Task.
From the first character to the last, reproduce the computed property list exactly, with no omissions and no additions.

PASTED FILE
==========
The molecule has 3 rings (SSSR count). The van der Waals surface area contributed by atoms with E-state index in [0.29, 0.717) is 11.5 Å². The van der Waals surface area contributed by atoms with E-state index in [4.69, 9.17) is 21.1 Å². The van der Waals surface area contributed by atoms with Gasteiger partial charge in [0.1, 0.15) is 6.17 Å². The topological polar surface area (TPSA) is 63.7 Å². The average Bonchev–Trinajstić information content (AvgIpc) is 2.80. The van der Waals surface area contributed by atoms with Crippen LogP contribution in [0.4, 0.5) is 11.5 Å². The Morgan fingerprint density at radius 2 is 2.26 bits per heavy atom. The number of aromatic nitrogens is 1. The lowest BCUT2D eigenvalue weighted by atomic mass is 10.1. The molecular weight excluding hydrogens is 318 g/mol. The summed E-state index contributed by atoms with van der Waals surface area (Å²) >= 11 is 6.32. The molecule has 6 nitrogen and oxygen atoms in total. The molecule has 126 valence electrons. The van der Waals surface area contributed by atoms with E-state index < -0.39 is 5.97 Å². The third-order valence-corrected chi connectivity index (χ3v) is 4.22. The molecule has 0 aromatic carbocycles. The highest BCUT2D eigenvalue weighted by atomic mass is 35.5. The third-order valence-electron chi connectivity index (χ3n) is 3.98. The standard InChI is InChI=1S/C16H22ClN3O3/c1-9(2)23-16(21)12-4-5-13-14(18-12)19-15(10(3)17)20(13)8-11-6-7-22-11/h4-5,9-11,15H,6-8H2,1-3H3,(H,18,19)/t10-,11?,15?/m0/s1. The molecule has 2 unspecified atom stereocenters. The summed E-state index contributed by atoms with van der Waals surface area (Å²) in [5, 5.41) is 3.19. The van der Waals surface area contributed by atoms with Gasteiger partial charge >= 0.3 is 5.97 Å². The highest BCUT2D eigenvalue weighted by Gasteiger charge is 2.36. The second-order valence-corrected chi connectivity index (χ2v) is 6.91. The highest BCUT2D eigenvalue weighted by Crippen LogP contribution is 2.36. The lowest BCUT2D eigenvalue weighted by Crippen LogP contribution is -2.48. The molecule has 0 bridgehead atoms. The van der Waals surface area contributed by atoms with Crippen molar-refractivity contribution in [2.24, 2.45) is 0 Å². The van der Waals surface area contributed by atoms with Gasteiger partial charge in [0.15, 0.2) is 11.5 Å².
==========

The molecule has 3 rings (SSSR count). The van der Waals surface area contributed by atoms with E-state index in [0.29, 0.717) is 11.5 Å². The van der Waals surface area contributed by atoms with E-state index in [4.69, 9.17) is 21.1 Å². The van der Waals surface area contributed by atoms with Gasteiger partial charge in [0.1, 0.15) is 6.17 Å². The topological polar surface area (TPSA) is 63.7 Å². The average Bonchev–Trinajstić information content (AvgIpc) is 2.80. The van der Waals surface area contributed by atoms with Crippen LogP contribution in [0.4, 0.5) is 11.5 Å². The Morgan fingerprint density at radius 2 is 2.26 bits per heavy atom. The number of aromatic nitrogens is 1. The lowest BCUT2D eigenvalue weighted by atomic mass is 10.1. The molecular weight excluding hydrogens is 318 g/mol. The summed E-state index contributed by atoms with van der Waals surface area (Å²) >= 11 is 6.32. The molecule has 6 nitrogen and oxygen atoms in total. The molecule has 126 valence electrons. The van der Waals surface area contributed by atoms with E-state index < -0.39 is 5.97 Å². The third-order valence-corrected chi connectivity index (χ3v) is 4.22. The molecule has 0 aromatic carbocycles. The highest BCUT2D eigenvalue weighted by atomic mass is 35.5. The third-order valence-electron chi connectivity index (χ3n) is 3.98. The standard InChI is InChI=1S/C16H22ClN3O3/c1-9(2)23-16(21)12-4-5-13-14(18-12)19-15(10(3)17)20(13)8-11-6-7-22-11/h4-5,9-11,15H,6-8H2,1-3H3,(H,18,19)/t10-,11?,15?/m0/s1. The molecule has 2 unspecified atom stereocenters. The summed E-state index contributed by atoms with van der Waals surface area (Å²) in [5, 5.41) is 3.19. The van der Waals surface area contributed by atoms with Gasteiger partial charge >= 0.3 is 5.97 Å². The highest BCUT2D eigenvalue weighted by Gasteiger charge is 2.36. The second-order valence-corrected chi connectivity index (χ2v) is 6.91. The highest BCUT2D eigenvalue weighted by Crippen LogP contribution is 2.36. The lowest BCUT2D eigenvalue weighted by Crippen LogP contribution is -2.48. The molecule has 0 bridgehead atoms. The van der Waals surface area contributed by atoms with Crippen molar-refractivity contribution in [2.24, 2.45) is 0 Å². The van der Waals surface area contributed by atoms with Gasteiger partial charge in [0.15, 0.2) is 11.5 Å².